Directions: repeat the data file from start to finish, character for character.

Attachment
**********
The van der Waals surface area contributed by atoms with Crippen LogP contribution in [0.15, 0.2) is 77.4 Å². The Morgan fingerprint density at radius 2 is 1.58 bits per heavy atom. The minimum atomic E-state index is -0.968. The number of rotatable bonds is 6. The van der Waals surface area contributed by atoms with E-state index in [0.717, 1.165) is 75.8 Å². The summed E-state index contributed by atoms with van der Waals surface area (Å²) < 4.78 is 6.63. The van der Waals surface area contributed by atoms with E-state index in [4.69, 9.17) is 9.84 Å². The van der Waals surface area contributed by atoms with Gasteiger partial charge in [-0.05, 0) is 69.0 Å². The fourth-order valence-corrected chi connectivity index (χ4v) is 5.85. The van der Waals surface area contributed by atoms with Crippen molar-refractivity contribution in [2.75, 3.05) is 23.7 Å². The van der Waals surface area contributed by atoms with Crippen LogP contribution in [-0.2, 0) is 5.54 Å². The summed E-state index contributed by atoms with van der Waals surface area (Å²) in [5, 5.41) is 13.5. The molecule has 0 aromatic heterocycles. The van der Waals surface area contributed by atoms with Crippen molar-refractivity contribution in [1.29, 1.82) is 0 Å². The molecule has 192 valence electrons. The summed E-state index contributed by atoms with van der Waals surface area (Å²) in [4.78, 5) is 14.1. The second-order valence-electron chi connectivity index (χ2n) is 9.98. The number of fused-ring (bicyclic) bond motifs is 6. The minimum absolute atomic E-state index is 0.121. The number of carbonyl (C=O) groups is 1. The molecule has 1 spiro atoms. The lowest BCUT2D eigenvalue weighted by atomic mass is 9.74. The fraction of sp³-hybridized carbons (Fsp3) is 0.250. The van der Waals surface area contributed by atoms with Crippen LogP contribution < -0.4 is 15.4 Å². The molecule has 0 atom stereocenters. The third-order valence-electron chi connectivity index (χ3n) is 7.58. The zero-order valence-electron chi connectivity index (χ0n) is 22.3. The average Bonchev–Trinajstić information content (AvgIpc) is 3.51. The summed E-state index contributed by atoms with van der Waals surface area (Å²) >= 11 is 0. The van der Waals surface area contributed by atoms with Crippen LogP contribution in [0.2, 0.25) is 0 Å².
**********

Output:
The van der Waals surface area contributed by atoms with Crippen LogP contribution in [0.15, 0.2) is 77.4 Å². The Morgan fingerprint density at radius 2 is 1.58 bits per heavy atom. The minimum atomic E-state index is -0.968. The number of rotatable bonds is 6. The van der Waals surface area contributed by atoms with E-state index in [0.717, 1.165) is 75.8 Å². The summed E-state index contributed by atoms with van der Waals surface area (Å²) < 4.78 is 6.63. The van der Waals surface area contributed by atoms with E-state index in [4.69, 9.17) is 9.84 Å². The van der Waals surface area contributed by atoms with Gasteiger partial charge in [-0.05, 0) is 69.0 Å². The fourth-order valence-corrected chi connectivity index (χ4v) is 5.85. The van der Waals surface area contributed by atoms with Crippen molar-refractivity contribution in [2.75, 3.05) is 23.7 Å². The van der Waals surface area contributed by atoms with Crippen LogP contribution in [-0.2, 0) is 5.54 Å². The summed E-state index contributed by atoms with van der Waals surface area (Å²) in [5, 5.41) is 13.5. The molecule has 0 aromatic heterocycles. The van der Waals surface area contributed by atoms with Crippen molar-refractivity contribution in [1.29, 1.82) is 0 Å². The molecule has 192 valence electrons. The summed E-state index contributed by atoms with van der Waals surface area (Å²) in [4.78, 5) is 14.1. The second-order valence-electron chi connectivity index (χ2n) is 9.98. The number of fused-ring (bicyclic) bond motifs is 6. The minimum absolute atomic E-state index is 0.121. The number of carbonyl (C=O) groups is 1. The molecule has 1 spiro atoms. The lowest BCUT2D eigenvalue weighted by atomic mass is 9.74. The fraction of sp³-hybridized carbons (Fsp3) is 0.250. The van der Waals surface area contributed by atoms with Crippen LogP contribution < -0.4 is 15.4 Å². The molecule has 0 atom stereocenters. The third-order valence-electron chi connectivity index (χ3n) is 7.58. The zero-order valence-electron chi connectivity index (χ0n) is 22.3. The average Bonchev–Trinajstić information content (AvgIpc) is 3.51. The summed E-state index contributed by atoms with van der Waals surface area (Å²) >= 11 is 0. The van der Waals surface area contributed by atoms with Crippen LogP contribution in [0.2, 0.25) is 0 Å².